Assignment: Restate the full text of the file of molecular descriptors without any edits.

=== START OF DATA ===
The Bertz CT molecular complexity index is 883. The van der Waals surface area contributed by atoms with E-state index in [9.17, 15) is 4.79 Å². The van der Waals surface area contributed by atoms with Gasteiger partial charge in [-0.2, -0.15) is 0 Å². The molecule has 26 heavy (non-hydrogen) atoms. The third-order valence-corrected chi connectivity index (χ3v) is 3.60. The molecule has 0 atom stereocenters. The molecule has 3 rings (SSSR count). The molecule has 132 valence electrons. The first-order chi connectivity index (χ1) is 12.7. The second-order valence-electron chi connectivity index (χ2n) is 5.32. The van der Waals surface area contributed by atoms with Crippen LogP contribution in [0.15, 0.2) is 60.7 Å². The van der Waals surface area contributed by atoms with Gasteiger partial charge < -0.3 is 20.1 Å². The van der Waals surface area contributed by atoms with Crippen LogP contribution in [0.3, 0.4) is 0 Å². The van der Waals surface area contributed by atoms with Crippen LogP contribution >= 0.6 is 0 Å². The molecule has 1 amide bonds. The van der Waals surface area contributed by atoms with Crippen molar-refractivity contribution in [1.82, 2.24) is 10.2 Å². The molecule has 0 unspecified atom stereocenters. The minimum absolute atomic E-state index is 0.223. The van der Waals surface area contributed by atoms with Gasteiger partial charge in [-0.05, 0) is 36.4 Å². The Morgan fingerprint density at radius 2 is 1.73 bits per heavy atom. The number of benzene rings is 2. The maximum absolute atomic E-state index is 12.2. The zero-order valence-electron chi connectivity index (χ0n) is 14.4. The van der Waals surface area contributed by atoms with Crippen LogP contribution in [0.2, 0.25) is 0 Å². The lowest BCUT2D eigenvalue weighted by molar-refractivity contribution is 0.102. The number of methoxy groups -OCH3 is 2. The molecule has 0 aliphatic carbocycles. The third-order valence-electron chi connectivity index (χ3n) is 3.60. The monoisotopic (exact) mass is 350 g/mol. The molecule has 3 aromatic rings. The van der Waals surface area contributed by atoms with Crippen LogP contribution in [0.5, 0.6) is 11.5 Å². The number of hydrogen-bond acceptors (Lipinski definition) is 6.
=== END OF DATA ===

The Bertz CT molecular complexity index is 883. The van der Waals surface area contributed by atoms with E-state index in [9.17, 15) is 4.79 Å². The van der Waals surface area contributed by atoms with Gasteiger partial charge in [-0.2, -0.15) is 0 Å². The molecule has 26 heavy (non-hydrogen) atoms. The third-order valence-corrected chi connectivity index (χ3v) is 3.60. The molecule has 0 atom stereocenters. The molecule has 3 rings (SSSR count). The molecule has 132 valence electrons. The first-order chi connectivity index (χ1) is 12.7. The second-order valence-electron chi connectivity index (χ2n) is 5.32. The van der Waals surface area contributed by atoms with Crippen LogP contribution in [0.15, 0.2) is 60.7 Å². The van der Waals surface area contributed by atoms with Gasteiger partial charge < -0.3 is 20.1 Å². The van der Waals surface area contributed by atoms with Crippen LogP contribution in [0.3, 0.4) is 0 Å². The van der Waals surface area contributed by atoms with Crippen LogP contribution >= 0.6 is 0 Å². The molecule has 1 amide bonds. The van der Waals surface area contributed by atoms with Crippen molar-refractivity contribution in [1.82, 2.24) is 10.2 Å². The molecule has 0 unspecified atom stereocenters. The minimum absolute atomic E-state index is 0.223. The van der Waals surface area contributed by atoms with Gasteiger partial charge in [-0.05, 0) is 36.4 Å². The Morgan fingerprint density at radius 2 is 1.73 bits per heavy atom. The number of benzene rings is 2. The maximum absolute atomic E-state index is 12.2. The zero-order valence-electron chi connectivity index (χ0n) is 14.4. The van der Waals surface area contributed by atoms with Crippen LogP contribution in [0.2, 0.25) is 0 Å². The lowest BCUT2D eigenvalue weighted by molar-refractivity contribution is 0.102. The number of methoxy groups -OCH3 is 2. The molecule has 0 aliphatic carbocycles. The third-order valence-electron chi connectivity index (χ3n) is 3.60. The monoisotopic (exact) mass is 350 g/mol. The molecule has 3 aromatic rings. The van der Waals surface area contributed by atoms with Crippen LogP contribution in [0.5, 0.6) is 11.5 Å². The number of hydrogen-bond acceptors (Lipinski definition) is 6.